Next, we will check what happens in the mirror match. Assume both players control a copy of Magical Meltdown. Player A activates a copy of Shaddoll Fusion and player B chains their copy of El Shaddoll Fusion. The chain resolves backwards and player B summons a copy of Construct from the extra deck and then player A also summons a copy of Construct at chain link one. Both Constructs have on-summon trigger effects. Does player A's Meltdown now prevent player B from using their Construct's effect while player B's Meltdown prevents player A from activating their Construct's effect (and possibly the effects of Shaddoll monsters used as fusion materials in both cases)?
Indeed, player B will not be able to activate their effects after the successful summon because of player A's Meltdown. However, player A will be able to activate their own effects despite player B controlling a copy of Magical Meltdown on their own. The reason for this lies in the way Meltdown is worded. Meltdown is a "when effect." This means that it can miss its timing and this is precisely what's happening here. When player B's Construct is summoned as chain link two, Magical Meltdown would prevent the opponent from activating cards or effects. However, we are still resolving a chain, so no cards can be activated at this point anyway. Then player A's Construct is summoned at chain link one and its effect triggers in a new chain afterward. Since the last thing that happened was the fusion summon of player A's monster, their Meltdown prevents player B from activating their Construct's effect. Thus, only player A's effects can activate after the chain has resolved.
Here it is important to keep in mind that Magical Meltdown will always miss its timing when a fusion summon is conducted at chain link two or higher. For example, if player A activates a copy of Pot of Desires and then chains Super Polymerization, their monster will be special summoned at chain link two. Then Pot of Desires will resolve, allowing player A to draw two cards. In this scenario, their opponent could activate cards and effects after the fusion summon, even if player A controlled Magical Meltdown at this point. Their Meltdown would miss its timing since the summon occurred as chain link two.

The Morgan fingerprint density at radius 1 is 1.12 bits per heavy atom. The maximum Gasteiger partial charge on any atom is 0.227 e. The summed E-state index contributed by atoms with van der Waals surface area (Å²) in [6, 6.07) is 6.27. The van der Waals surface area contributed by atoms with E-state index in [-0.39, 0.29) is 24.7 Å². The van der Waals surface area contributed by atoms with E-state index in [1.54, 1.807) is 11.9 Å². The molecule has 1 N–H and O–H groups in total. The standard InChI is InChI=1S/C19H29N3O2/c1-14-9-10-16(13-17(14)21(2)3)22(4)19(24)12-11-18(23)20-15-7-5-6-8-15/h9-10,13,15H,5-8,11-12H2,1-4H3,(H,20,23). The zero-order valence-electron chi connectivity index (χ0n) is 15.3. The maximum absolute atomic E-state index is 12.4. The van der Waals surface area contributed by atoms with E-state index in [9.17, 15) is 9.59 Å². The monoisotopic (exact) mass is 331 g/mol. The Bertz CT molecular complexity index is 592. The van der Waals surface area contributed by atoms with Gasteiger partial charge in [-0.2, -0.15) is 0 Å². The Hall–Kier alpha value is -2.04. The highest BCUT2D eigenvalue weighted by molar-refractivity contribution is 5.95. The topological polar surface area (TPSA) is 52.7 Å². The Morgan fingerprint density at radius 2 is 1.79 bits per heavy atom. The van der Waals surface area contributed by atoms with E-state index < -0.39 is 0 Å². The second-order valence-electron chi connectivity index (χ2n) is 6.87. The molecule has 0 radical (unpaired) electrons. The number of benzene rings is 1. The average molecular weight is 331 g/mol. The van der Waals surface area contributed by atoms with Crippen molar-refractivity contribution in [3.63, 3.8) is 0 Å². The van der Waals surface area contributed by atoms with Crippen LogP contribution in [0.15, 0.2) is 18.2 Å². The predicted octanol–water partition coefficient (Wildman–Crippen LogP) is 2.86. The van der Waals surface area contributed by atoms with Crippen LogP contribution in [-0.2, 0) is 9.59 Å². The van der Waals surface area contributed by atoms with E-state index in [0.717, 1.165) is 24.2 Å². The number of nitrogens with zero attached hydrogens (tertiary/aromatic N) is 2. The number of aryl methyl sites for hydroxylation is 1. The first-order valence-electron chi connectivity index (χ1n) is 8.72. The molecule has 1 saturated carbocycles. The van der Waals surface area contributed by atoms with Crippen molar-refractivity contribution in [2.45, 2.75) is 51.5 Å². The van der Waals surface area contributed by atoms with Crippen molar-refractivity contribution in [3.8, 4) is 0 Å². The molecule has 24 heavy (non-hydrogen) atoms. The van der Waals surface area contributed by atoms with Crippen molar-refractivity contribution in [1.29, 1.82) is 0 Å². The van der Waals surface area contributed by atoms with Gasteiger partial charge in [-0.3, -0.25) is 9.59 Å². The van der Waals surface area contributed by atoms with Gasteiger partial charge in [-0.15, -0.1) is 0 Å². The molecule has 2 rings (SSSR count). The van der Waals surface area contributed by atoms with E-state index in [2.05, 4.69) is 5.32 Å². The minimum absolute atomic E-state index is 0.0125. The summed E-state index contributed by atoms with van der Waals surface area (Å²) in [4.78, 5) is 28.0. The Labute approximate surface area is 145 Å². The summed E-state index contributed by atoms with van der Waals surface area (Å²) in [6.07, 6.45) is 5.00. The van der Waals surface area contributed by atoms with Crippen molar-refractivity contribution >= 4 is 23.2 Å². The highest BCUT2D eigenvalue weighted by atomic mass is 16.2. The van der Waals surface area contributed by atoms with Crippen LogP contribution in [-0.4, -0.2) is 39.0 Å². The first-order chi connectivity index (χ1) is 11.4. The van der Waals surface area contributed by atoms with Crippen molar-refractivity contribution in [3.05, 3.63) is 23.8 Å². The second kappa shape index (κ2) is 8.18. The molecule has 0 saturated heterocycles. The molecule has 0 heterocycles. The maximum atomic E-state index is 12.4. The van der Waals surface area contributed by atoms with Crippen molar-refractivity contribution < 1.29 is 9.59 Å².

Meltdown Versus Predaplant Verte Anaconda
The last situation we will take a look at is how Magical Meltdown interacts with Predaplant Verte Anaconda. Specifically, we are interested in the following of Verte Anaconda's effects:
The Anaconda's most frequent employment is probably to send Red-Eyes Fusion to bring out Red-Eyes Dark Dragoon, which does not have any on-summon effects whatsoever. But Shaddoll players can also make use of Anaconda by sending their Shaddoll or El Shaddoll Fusion. Let us assume player A uses their Verte Anconda's effect and sends a copy of Shaddoll Fusion from their deck to the graveyard while they also control Magical Meltdown. Now, they can fusion summon a Shaddoll monster from their extra deck, using the appropriate materials. Even though they just fusion summoned a monster, their opponent would still be able to respond with cards and effects in the next chain.
Meltdown prevents the opponent from activating cards and effects "when a monster is Fusion Summoned this way," where "this way" refers to the "activation of your cards and effects that include an effect that Fusion Summons a Fusion Monster." However, Verte Anaconda does not fall into this category. The Anaconda's effect is not an effect that fusion summons a monster. Anaconda merely copies the effect of a fusion or polymerization spell card. Thus, if player A uses the Anaconda to send Shaddoll Fusion and special summons El Shaddoll Construct off it, their opponent can respond to Construct's effect with Ash Blossom in this case, even if Magical Meltdown is on the field.
I hope this cleared up some of the confusion Magical Meltdown has been and is still causing among players. If there are still some unanswered questions concerning Magical Meltdown, please post them into the comments, and I will try to answer them for you. Also, if there are any other cards which give you headaches, let me know about those too! Maybe I will dedicate a future article to them.
Opinions expressed in this article are those of the author and not necessarily Cardmarket.